27 March 2014

Art for Lent (23): ‘Christ in the Desert’
(1872), by Ivan Kramskoi

‘Christ in the Desert’ (1872) by Ivan Nikolaevich Kramskoi, Tretyakov Gallery, Moscow

Patrick Comerford

As the crisis over Crimea continues, with tensions escalating between the West and Russia, it is worth reminding ourselves that today marks the 160th anniversary of Britain’s declaration of war on Russia on 27 March 1854, marking the beginning of the Crimean War.

With this in mind, I have chosen as my work of Art for Lent this morning [27 March 2014] ‘Christ in the Desert,’ also known as ‘Christ in the Wilderness’ (Russian: Христос в пустыне) by the Russian artist Ivan Nikolaevich Kramskoi (1837-1887).

Kramskoi completed this painting in 1872. It is in oil on canvas, measures 180 cm × 210 cm, and is in the Tretyakov Gallery in Moscow.

Kramskoi was a painter and art critic, and an intellectual leader of the Russian democratic art movement from 1860-1880. He was born on 8 June (Old Style 27 May) 1837 in Ostrogozhsk into a poor petit-bourgeois family.

He studied at the Saint Petersburg Academy of Arts from 1857 to 1863. There he reacted against academic art and was an initiator of the “revolt of fourteen” which ended with the expulsion a group of its graduates from the academy. They then organised the Artel of Artists.

Kramskoi was strongly influenced by the ideas of the Russian revolutionary democrats and was one of the main founders and ideologists of the Company of Itinerant Art Exhibitions.

From 1863 to 1868, he taught drawing and created a gallery of portraits of important Russian writers, scientists, artists and public figures, including Lev Nikolaevich Tolstoy, Ivan Shishkin, Pavel Mikhailovich Tretyakov, Mikhail Saltykov-Shchedrin and Sergei Botkin.

Kramskoi's democratic ideals found their brightest expression in his portraits of peasants, with a wealth of character details in representatives of the common people. His paintings show complex and sincere emotions and personalities.

Kramskoi died on 24 March 1887 in Saint Petersburg.

His best-known painting is probably this morning’s work, ‘Christ in the Desert.’ His other paintings with Gospel subjects depicting Christ are ‘Rejoice,’ ‘King of the Jews’ and ‘Herodias.’

In this morning’s painting, Kramskoi continues Alexander Ivanov’s humanistic tradition by treating a religious subject in moral–philosophical terms. His image of Christ is imbued with dramatic experiences in a deeply psychological and vital interpretation, evoking the idea of his heroic self-sacrifice.

This painting led to Kramskoi being offered a professorship by the Russian Academy of Arts Council in 1873, despite his earlier expulsion. However, he rejected honour, choosing instead to keep his “youthful commitment to independence from the Academy.”

Later, this became one of the favourite paintings of Pavel Tretyakov, who bought it for his gallery for 6,000 Roubles. He wrote: “I liked Kramskoi’s Saviour very much ... that’s why I was harrying up to purchase him, but many people did not appreciate him much and the others did not at all. In my opinion this is the best painting in our school recently; maybe I am mistaken.”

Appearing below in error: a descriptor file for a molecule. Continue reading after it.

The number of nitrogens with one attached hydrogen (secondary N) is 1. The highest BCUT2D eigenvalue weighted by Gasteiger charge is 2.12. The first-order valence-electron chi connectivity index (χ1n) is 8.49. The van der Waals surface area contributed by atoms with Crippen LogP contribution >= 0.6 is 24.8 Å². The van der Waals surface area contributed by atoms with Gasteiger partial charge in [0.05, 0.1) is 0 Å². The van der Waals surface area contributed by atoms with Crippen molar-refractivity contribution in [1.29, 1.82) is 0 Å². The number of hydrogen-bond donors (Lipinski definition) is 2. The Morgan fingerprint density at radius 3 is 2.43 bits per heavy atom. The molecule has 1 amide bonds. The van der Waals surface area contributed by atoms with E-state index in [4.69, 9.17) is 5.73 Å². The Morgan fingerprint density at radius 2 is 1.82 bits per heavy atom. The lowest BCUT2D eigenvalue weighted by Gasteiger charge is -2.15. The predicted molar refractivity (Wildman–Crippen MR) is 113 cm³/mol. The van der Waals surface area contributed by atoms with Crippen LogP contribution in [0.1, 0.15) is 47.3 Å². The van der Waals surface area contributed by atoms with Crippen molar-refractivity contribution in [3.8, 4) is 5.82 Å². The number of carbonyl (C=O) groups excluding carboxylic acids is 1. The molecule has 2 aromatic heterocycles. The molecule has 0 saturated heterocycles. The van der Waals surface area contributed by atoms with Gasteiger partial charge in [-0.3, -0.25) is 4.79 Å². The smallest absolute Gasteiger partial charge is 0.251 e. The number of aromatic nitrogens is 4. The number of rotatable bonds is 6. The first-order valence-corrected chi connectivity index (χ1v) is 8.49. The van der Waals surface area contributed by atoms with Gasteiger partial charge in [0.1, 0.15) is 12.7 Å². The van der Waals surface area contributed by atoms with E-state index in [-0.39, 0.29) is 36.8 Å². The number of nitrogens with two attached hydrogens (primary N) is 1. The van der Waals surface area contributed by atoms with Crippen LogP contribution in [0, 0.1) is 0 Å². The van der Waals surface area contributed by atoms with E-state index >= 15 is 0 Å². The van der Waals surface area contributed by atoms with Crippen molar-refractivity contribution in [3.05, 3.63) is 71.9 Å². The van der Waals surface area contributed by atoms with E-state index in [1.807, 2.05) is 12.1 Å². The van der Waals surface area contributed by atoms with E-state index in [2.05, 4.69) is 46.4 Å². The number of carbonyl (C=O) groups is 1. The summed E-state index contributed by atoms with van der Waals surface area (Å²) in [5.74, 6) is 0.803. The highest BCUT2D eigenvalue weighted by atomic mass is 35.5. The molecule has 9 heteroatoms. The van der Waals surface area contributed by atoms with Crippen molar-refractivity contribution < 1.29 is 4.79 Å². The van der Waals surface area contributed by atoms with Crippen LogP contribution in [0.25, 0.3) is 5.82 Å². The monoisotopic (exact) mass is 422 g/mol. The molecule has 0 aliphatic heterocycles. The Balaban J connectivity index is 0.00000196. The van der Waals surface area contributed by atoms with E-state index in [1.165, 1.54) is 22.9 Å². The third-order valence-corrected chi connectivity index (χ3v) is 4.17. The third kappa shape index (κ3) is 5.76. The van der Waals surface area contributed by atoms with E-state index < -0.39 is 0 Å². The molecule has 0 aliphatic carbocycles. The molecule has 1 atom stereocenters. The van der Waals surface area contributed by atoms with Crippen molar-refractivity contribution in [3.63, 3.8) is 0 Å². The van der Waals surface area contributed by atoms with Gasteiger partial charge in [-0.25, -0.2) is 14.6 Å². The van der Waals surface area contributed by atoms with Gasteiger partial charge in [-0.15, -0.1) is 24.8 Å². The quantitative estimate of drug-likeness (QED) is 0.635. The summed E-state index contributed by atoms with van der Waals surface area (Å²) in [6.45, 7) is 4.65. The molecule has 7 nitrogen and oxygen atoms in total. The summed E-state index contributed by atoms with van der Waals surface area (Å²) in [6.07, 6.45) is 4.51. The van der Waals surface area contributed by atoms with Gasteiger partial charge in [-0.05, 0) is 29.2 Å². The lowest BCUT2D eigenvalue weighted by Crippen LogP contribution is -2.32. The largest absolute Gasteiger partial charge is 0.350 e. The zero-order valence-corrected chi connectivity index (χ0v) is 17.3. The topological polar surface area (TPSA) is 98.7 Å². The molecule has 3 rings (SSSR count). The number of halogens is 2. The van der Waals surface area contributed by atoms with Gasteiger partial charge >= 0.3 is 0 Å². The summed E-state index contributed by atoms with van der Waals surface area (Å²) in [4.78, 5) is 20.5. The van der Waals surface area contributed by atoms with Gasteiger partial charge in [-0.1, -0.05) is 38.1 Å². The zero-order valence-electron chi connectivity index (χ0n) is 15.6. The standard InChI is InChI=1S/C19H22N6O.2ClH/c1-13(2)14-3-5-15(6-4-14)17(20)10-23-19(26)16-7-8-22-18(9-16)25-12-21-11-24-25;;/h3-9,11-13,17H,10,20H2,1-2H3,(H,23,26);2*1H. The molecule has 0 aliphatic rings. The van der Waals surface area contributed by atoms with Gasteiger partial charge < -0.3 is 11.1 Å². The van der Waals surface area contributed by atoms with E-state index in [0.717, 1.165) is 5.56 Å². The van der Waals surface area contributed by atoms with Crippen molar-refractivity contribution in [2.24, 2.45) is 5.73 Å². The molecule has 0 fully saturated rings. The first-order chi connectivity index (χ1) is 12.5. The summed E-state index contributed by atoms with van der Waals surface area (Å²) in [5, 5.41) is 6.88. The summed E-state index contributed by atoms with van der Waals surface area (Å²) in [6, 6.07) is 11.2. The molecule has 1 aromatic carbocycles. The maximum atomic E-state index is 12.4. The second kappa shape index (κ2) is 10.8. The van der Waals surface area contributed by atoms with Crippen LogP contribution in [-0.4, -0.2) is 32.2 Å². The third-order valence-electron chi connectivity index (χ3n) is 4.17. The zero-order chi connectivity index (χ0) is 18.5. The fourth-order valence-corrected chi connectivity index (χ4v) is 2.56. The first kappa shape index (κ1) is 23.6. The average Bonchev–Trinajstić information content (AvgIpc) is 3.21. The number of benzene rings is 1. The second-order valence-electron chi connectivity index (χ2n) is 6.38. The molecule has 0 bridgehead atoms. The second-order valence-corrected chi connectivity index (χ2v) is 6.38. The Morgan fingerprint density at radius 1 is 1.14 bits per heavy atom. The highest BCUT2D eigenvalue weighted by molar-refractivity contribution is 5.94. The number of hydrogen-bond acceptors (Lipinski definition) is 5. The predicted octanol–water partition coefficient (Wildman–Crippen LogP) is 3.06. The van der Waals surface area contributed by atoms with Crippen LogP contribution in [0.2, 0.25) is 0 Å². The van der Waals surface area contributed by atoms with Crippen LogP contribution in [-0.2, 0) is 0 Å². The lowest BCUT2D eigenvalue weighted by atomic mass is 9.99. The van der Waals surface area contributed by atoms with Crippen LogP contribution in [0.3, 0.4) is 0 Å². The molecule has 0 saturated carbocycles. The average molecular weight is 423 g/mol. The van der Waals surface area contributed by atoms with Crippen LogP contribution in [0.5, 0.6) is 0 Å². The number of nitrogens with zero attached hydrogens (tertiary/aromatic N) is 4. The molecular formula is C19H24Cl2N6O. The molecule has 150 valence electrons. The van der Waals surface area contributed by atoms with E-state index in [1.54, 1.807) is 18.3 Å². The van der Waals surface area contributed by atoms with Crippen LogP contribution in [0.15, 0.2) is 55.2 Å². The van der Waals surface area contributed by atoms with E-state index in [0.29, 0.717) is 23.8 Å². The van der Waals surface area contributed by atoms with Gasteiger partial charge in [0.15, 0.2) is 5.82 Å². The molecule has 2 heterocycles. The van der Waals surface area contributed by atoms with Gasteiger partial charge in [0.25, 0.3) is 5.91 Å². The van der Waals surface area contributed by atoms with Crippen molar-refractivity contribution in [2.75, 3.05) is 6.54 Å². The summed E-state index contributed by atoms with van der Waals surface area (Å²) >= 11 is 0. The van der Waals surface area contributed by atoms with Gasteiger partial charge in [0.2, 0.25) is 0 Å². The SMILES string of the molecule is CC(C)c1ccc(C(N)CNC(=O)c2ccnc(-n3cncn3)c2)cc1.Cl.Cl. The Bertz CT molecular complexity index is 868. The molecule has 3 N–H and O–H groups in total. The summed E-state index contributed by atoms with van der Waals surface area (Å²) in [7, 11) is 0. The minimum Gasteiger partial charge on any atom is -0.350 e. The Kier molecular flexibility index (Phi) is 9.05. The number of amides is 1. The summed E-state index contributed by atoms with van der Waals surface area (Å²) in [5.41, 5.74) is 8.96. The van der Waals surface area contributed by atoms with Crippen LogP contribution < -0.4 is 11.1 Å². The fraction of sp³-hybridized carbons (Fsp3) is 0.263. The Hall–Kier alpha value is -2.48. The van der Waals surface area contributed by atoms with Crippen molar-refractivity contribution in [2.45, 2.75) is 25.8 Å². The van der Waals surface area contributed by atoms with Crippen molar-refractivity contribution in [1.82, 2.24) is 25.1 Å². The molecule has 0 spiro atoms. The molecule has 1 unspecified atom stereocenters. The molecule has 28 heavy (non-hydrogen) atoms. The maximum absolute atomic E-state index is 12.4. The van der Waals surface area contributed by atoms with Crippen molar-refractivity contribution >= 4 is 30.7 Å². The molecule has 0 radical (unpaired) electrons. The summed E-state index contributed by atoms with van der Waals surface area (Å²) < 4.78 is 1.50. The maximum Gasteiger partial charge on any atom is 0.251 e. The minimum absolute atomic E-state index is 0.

The theme of Christ’s temptation alredy attracted Kramskoi in the early 1860s, when he first sketched his composition. The first version of ‘Christ in the Desert’ is dated 1867, but it was unsuccessful. Kramskoi realised that the choice of vertical format was inappropriate, and so in this later work he opted for the horizontal format and introduced the pallid rocky desert in the background.

The horizon divides the canvas plane almost in half, so that the figure of Christ dominates the space and harmonises with the stern wilderness at the same time.

Kramskoy uses primarily cold colours to reflect the chill dawn in the background. The thoughtful figure of Christ, wearing a dark blue cloak and a red tunic, is shifted slightly to the right of centre.

These robes are the traditional colours used for Christ’s robes in Russian Orthodox icons, representing his divinity and his humanity. The painting emphasizes Christ’s human constituent of hypostatic union and portrays his mental anguish rather than his physical suffering.

Christ sits in agonising doubt, his hands tightly clenched together. As one critic said, the future of the world and of all living beings is concealed in that miserable, small being, in pauper appearance, under the rags, in humble simplicity, inseparable with true majesty and force.

As the painter himself wrote: “There comes a moment in every man’s life when he meditates on whether to turn to the right or to the left, whether to sell God for thirty pieces of silver, or to resist the temptation of evil.”

Tomorrow:The Temptation of Saint Anthony’ (1946), by Salvador Dalí (1946), by Salvador Dalí.

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